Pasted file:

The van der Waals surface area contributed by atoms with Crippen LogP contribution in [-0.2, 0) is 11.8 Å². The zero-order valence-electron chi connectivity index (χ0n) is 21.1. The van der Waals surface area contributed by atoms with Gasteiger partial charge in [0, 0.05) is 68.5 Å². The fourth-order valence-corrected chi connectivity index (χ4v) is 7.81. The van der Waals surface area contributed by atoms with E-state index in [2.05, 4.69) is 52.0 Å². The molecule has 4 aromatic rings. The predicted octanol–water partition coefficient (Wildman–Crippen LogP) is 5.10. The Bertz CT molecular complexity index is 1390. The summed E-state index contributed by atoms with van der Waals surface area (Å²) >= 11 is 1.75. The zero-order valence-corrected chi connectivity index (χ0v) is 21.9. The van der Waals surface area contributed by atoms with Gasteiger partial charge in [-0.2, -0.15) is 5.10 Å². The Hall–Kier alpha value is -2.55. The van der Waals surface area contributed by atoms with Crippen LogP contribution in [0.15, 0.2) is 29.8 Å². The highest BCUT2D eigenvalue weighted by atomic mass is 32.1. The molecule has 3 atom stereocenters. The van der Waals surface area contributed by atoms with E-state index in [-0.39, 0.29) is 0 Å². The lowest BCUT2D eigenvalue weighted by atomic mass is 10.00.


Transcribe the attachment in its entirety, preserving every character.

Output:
The van der Waals surface area contributed by atoms with Crippen LogP contribution in [-0.2, 0) is 11.8 Å². The zero-order valence-electron chi connectivity index (χ0n) is 21.1. The van der Waals surface area contributed by atoms with Gasteiger partial charge in [0, 0.05) is 68.5 Å². The fourth-order valence-corrected chi connectivity index (χ4v) is 7.81. The van der Waals surface area contributed by atoms with E-state index in [2.05, 4.69) is 52.0 Å². The molecule has 4 aromatic rings. The predicted octanol–water partition coefficient (Wildman–Crippen LogP) is 5.10. The Bertz CT molecular complexity index is 1390. The summed E-state index contributed by atoms with van der Waals surface area (Å²) >= 11 is 1.75. The zero-order valence-corrected chi connectivity index (χ0v) is 21.9. The van der Waals surface area contributed by atoms with Gasteiger partial charge in [-0.2, -0.15) is 5.10 Å². The Hall–Kier alpha value is -2.55. The van der Waals surface area contributed by atoms with Crippen LogP contribution in [0.15, 0.2) is 29.8 Å². The highest BCUT2D eigenvalue weighted by atomic mass is 32.1. The molecule has 3 atom stereocenters. The van der Waals surface area contributed by atoms with E-state index in [-0.39, 0.29) is 0 Å². The lowest BCUT2D eigenvalue weighted by atomic mass is 10.00.